Paracoccidioidomycosis (South America blastomycosis) is a deep mycosis caused by the Paracoccidioides brasiliensis , that has been considered the most frequent systemic mycosis in Latin America. Mulberry-like ulcers on the oral mucous membranes are one of the earliest manifestations of the disease. The infection may remain subclinical, localized or may occasionally disseminate. Hematogenous dissemination of paracoccidioidomycosis to abdominal lymph nodes, spleen, liver, adrenal glands, skin, or brain can result in life-threatening complications. When the disease manifests with signs and systemic symptoms without its classics features, a initial confusion may occur among clinicians, leading to delayed diagnosis and treatment of the disease and its associated comorbidities. The aim of this study is to report three cases of oral paracoccidoidomycosis which presented different clinical features from the typical clinical presentation described in literature: (1) Man, 58 years old, presenting with oral manifestation of single painless ulcer with elevated edges, on the lateral border of the tongue, similar to a squamous cell carcinoma and associated with Addison’s disease due to adrenal impairment; (2) Woman, 29 years old, with a painless ulcer in philtrum, HIV-positive sorology and no other manifestations of related diseases; (3) Man, 56 years old, presenting with the classic frame of Paracoccidioidomycosis: disseminated disease in oral mucosa, raspberry-pattern lesions and impairment of pulmonary parenchyma in an alcoholic homeless patient.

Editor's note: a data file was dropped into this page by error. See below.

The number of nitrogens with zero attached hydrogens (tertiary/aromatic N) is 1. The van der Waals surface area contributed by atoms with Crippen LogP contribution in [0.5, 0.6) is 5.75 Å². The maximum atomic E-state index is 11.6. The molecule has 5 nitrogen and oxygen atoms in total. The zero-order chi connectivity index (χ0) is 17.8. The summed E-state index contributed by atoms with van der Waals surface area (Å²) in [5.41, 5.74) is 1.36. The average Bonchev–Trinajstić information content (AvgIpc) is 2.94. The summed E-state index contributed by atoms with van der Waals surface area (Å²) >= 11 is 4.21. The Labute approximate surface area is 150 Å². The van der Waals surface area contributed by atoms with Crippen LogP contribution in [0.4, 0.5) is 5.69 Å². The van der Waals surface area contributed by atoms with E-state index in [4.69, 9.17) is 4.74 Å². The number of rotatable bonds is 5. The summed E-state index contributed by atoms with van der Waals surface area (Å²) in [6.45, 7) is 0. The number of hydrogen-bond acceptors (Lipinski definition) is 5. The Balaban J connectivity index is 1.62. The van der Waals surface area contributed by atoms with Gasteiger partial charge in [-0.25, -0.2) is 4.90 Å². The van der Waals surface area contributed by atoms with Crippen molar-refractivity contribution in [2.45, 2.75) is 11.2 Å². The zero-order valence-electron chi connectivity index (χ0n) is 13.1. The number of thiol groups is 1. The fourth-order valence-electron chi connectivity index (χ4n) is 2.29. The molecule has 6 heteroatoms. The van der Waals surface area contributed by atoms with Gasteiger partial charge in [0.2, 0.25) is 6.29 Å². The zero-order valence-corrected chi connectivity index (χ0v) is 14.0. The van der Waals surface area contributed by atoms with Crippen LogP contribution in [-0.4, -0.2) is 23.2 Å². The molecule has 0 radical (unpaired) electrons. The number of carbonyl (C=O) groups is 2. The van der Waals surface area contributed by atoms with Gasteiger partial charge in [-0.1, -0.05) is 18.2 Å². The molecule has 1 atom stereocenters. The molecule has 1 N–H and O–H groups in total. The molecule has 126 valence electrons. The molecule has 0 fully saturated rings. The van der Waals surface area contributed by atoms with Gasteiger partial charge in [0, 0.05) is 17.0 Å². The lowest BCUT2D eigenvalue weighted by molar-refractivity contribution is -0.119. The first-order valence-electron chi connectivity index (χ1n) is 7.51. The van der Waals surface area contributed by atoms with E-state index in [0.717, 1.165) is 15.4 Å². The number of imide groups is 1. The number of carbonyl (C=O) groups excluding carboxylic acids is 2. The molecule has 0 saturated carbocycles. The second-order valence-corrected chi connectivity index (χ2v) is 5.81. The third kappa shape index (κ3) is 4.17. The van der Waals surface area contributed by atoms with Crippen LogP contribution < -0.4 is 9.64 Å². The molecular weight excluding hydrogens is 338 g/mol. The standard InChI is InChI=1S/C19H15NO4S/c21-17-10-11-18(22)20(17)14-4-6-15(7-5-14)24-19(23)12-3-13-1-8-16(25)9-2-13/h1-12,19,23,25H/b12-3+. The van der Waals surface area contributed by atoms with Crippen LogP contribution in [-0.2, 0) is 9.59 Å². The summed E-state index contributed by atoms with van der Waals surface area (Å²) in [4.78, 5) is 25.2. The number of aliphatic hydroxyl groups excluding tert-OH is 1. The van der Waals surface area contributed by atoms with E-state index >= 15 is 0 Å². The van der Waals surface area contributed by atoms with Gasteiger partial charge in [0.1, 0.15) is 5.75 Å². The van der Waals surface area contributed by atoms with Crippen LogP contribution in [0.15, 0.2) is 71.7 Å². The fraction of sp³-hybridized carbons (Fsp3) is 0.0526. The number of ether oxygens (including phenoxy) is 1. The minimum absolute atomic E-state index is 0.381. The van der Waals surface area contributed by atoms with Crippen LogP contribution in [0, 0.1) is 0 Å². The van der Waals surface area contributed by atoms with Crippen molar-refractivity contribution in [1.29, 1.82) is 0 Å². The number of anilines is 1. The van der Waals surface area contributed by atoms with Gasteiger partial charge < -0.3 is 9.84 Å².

Conflict of interest: None declared.